Presentation Title

Using a MG-M Imagery Intervention to Enhance the Sport Competence of Young Special Olympics Athletes

Location

Atrium

Session Format

Poster Presentation

Research Area Topic:

Exercise Science & Human Performance - Fitness Psychology

Co-Presenters, Co- Authors, Co-Researchers, Mentors, or Faculty Advisors

Brandonn Harris, Ph.D., Jody Langdon, Ph.D., Mindy Scott, Daniel Czech, Ph.D.

Abstract

The opportunity for athletes with an intellectual disability (ID) to participate in sport is limited due to physical, social, and psychological barriers (Shields, Synnot, & Barr, 2012). Sport psychology interventions may have the capacity to address these barriers, namely the lack of sport competence that athletes with an ID tend to experience (Vealey, Hayashi, Garner-Holman, & Giacobbi, 1998). Therefore, this single subject A-B-A design sought to enhance sport competence among athletes with an ID using personalized motivational general-mastery (MG-M) imagery scripts. The study spanned six weeks and was implemented with five Special Olympics athletes (Mage = 11.40) who had ID’s including autism, mild intellectual disability, and moderate intellectual disability. The Sport Imagery Questionnaire for Children (SIQ-C), the Movement Imagery Questionnaire-Revised (MIQ-R), and the Pictorial Scale of Perceived Competence and Social Acceptance for Young Children assessed athletes’ imagery use, imagery ability, and sport competence level, respectively. Results demonstrated improvements in sport competence from baseline through intervention for three out of five participants, and these changes were maintained in the return to baseline phase for two of those three participants. Changes in mean and variability were also evaluated using effect sizes, and suggested that scores became more stable during the intervention phase for three out of five participants. Implications of the current study include emphasizing the importance and feasibility of conducting research with this special population of athletes. Additionally, this study identifies the relevant modifications for mental skills training with individuals who have an ID. In particular, results suggest that imagery use and ability, as well as sport competence, can be improved with individualized training among athletes with an ID.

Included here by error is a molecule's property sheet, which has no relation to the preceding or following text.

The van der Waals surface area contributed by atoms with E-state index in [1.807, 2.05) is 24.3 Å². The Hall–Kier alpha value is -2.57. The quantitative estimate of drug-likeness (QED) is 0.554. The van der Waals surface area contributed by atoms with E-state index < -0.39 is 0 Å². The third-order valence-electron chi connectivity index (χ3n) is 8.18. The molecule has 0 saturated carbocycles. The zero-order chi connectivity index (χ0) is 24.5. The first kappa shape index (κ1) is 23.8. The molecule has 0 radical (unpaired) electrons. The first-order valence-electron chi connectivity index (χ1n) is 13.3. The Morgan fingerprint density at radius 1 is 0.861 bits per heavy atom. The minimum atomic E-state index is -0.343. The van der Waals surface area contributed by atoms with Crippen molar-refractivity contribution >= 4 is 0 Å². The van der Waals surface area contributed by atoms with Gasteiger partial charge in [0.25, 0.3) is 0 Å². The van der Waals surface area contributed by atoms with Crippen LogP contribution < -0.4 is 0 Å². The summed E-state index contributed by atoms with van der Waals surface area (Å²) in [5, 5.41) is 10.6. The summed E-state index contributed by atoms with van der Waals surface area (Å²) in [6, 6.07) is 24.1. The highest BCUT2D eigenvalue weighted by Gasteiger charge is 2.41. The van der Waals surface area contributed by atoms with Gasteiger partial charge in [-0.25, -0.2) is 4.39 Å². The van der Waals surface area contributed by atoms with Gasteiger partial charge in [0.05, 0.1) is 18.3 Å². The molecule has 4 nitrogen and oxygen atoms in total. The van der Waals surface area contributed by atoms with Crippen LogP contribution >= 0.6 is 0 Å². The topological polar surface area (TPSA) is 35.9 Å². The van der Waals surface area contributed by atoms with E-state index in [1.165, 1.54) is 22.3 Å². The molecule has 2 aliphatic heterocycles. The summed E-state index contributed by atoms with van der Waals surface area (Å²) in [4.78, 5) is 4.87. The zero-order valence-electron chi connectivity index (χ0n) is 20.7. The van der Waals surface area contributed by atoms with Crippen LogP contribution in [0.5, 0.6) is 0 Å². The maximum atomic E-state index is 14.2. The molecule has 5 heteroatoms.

Keywords

Sport competence, Intellectual disabilities, Special Olympics, Imagery

Presentation Type and Release Option

Presentation (Open Access)

Start Date

4-24-2015 10:45 AM

End Date

4-24-2015 12:00 PM

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Apr 24th, 10:45 AM Apr 24th, 12:00 PM

Using a MG-M Imagery Intervention to Enhance the Sport Competence of Young Special Olympics Athletes

Atrium

The opportunity for athletes with an intellectual disability (ID) to participate in sport is limited due to physical, social, and psychological barriers (Shields, Synnot, & Barr, 2012). Sport psychology interventions may have the capacity to address these barriers, namely the lack of sport competence that athletes with an ID tend to experience (Vealey, Hayashi, Garner-Holman, & Giacobbi, 1998). Therefore, this single subject A-B-A design sought to enhance sport competence among athletes with an ID using personalized motivational general-mastery (MG-M) imagery scripts. The study spanned six weeks and was implemented with five Special Olympics athletes (Mage = 11.40) who had ID’s including autism, mild intellectual disability, and moderate intellectual disability. The Sport Imagery Questionnaire for Children (SIQ-C), the Movement Imagery Questionnaire-Revised (MIQ-R), and the Pictorial Scale of Perceived Competence and Social Acceptance for Young Children assessed athletes’ imagery use, imagery ability, and sport competence level, respectively. Results demonstrated improvements in sport competence from baseline through intervention for three out of five participants, and these changes were maintained in the return to baseline phase for two of those three participants. Changes in mean and variability were also evaluated using effect sizes, and suggested that scores became more stable during the intervention phase for three out of five participants. Implications of the current study include emphasizing the importance and feasibility of conducting research with this special population of athletes. Additionally, this study identifies the relevant modifications for mental skills training with individuals who have an ID. In particular, results suggest that imagery use and ability, as well as sport competence, can be improved with individualized training among athletes with an ID.